How an Obsession with Obesity Turned Fat into a Moral Failing
Shame on US
illustration by Joe & Kathy Heiner
To be fat in our culture is to be labeled not only a glutton, but also a vessel of disease. Sinners incapable of keeping food from their mouths, say waistline watchers in the media, government, and health industry, are literally weighing society down. Demand for supersized coffins is on the rise! Tubby tykes are clogging schoolyard slides! A costly health crisis looms . . .
We are obsessed with obesity. We have become hysterical. Yes, people have gotten a bit heavier, but we’re not committing mass suicide by doughnuts. The once ubiquitous mantra that “overweight” Americans have higher mortality rates than the “normals” has been debunked in the pages of the Journal of the American Medical Association. And the standards that peg some 66 percent of us as overweight or obese are not only arbitrary, they’ve shifted: Some 31 million people became overweight in 1997 when the top end of the body mass index’s “overweight” category was lowered from 27 to 25.
If the problem of obesity is overstated, the solution—self-willed weight loss—is science fiction. As recent studies have shown, to abandon the ranks of the overweight or obese, an American must achieve some Herculean combination of the following: overcome a genetically predisposed weight; starve through the hunger that naturally stems from exercise; resist the savvy marketing cues that trick us into consuming ever larger portions; and move into a better neighborhood, one with access to fresh foods, fewer fast food joints, and safer sidewalks.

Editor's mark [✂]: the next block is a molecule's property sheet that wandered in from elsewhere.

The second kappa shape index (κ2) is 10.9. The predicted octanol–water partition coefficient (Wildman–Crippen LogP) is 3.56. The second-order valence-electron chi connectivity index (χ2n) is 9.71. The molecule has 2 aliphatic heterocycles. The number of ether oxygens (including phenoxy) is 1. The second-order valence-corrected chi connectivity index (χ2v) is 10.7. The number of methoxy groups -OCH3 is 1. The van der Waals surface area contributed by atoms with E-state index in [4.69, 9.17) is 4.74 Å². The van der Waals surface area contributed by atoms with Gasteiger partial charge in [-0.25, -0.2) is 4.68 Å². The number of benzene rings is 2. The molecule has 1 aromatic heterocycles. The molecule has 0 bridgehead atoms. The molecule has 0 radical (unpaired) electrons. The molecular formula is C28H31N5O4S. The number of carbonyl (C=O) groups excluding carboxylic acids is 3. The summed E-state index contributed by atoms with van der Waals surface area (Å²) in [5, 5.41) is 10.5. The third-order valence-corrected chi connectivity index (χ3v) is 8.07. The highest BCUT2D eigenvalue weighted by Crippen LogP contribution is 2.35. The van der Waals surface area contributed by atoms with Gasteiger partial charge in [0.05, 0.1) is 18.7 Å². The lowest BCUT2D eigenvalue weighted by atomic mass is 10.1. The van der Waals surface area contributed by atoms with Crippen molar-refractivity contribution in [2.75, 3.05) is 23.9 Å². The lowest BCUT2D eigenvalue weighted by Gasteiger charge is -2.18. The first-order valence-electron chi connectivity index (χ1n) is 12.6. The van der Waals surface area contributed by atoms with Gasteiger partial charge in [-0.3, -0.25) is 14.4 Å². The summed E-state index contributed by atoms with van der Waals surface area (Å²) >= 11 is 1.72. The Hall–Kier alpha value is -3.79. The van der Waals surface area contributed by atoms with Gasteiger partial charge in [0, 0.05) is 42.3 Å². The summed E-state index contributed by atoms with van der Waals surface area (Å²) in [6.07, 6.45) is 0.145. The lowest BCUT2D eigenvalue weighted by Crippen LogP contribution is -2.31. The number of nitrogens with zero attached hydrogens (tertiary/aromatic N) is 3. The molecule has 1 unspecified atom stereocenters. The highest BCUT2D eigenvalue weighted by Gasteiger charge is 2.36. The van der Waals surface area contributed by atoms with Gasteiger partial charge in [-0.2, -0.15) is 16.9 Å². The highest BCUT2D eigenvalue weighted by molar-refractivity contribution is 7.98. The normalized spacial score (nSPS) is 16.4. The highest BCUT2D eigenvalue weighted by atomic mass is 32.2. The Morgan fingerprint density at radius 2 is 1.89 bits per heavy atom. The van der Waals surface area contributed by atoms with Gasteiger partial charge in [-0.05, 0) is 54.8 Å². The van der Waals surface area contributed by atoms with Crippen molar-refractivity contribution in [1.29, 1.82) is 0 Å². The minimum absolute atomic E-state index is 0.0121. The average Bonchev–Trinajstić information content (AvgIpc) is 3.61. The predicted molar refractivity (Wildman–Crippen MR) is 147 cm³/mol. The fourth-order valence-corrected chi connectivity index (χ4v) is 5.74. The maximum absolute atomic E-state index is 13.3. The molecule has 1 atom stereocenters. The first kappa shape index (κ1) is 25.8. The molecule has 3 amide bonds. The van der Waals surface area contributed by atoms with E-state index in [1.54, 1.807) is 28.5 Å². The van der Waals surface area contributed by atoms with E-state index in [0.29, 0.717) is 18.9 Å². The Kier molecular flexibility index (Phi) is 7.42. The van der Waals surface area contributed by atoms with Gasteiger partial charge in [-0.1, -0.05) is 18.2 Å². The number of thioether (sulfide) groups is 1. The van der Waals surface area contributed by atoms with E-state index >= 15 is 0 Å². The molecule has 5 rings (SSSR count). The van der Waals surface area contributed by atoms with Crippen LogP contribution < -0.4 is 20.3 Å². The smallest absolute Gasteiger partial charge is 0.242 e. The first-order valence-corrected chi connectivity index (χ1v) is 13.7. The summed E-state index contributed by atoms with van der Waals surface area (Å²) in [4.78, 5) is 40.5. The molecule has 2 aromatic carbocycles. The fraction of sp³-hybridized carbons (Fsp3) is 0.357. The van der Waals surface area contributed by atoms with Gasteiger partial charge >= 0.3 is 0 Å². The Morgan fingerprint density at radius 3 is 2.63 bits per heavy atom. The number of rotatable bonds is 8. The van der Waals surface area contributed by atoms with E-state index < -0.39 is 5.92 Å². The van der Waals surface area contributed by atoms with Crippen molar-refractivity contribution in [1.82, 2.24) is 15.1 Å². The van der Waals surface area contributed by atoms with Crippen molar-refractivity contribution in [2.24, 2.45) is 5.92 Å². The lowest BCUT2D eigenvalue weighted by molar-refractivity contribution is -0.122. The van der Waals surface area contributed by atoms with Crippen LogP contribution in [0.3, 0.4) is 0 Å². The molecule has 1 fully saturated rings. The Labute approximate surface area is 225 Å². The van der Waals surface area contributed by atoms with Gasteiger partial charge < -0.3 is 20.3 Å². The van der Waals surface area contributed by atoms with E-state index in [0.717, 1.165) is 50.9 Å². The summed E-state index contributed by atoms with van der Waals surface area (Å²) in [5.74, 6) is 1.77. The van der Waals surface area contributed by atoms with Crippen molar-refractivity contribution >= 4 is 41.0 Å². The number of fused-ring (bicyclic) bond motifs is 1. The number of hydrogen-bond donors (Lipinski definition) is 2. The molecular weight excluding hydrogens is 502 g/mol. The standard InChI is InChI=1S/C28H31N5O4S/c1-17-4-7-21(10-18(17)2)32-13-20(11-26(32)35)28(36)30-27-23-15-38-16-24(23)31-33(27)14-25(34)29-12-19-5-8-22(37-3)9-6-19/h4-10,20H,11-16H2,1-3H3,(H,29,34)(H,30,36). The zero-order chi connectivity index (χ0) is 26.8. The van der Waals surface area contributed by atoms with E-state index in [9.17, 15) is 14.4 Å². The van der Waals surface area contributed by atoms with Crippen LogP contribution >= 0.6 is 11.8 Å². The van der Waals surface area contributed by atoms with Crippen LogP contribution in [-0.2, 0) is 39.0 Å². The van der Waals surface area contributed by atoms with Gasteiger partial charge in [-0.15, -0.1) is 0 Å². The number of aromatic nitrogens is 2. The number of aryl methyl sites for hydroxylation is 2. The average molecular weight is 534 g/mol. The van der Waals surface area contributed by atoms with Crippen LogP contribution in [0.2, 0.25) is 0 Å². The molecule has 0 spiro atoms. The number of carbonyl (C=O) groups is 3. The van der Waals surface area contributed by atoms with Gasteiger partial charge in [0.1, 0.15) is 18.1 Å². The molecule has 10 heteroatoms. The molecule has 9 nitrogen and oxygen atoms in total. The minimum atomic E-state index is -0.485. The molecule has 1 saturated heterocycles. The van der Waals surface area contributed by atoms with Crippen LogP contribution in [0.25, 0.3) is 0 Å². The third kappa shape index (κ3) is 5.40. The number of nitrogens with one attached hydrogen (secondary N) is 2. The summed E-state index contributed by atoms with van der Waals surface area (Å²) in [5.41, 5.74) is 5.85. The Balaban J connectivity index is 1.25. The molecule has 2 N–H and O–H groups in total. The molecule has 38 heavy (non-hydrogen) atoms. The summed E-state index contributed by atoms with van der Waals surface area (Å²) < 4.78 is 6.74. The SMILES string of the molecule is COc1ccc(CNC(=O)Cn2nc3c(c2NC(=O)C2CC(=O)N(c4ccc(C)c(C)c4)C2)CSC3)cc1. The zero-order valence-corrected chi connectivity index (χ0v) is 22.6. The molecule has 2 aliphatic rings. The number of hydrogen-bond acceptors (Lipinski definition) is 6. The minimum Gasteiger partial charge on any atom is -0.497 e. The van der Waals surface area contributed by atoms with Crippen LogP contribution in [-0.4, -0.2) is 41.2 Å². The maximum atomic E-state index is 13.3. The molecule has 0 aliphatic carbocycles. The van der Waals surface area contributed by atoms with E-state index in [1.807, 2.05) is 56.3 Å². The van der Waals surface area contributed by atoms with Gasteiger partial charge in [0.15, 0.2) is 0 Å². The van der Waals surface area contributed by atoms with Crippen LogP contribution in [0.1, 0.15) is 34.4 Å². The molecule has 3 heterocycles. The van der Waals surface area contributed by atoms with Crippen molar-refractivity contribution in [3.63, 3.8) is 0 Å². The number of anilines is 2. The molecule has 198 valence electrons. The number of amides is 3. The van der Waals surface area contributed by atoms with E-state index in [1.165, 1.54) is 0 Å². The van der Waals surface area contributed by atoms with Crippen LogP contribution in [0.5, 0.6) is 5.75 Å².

We continue to treat obesity as if it’s either an original sin we’re born with and must repent or a cardinal sin we choose to commit. “At best, fat people are seen as victims of food, genetic codes, or metabolism; at worst, they are slovenly, stupid, or without resolve,” writes Julie Guthman, an associate professor at the University of California, Santa Cruz, who tracks the politics of obesity (see “The Food Police,” p. 44).
Take the reaction to a study published in a July issue of the New England Journal of Medicine that found that obesity can “spread” among social networks as people (primarily males) relax their norms about what constitutes an acceptable weight. The findings set off a new wave of media panic (Are your friends making you fat? Can you catch obesity?), which made Slate’s national correspondent William Saletan frantic. If we start thinking of obesity as literally contagious, he warned, we’re letting fat people off the hook for their bad choices.
The reader response to Saletan’s harangue was so fervid that he banged out an apology a week later. His line of thinking: Some people, the good fatties, can’t help being obese; they’ve just “been dealt a bad hand” by genetics. But the bad fatties, the ones who give in to their friends’ insidious notions that being fat is OK, they need a good, hard shamin’. For them, “the current level of stigma isn’t doing the job.”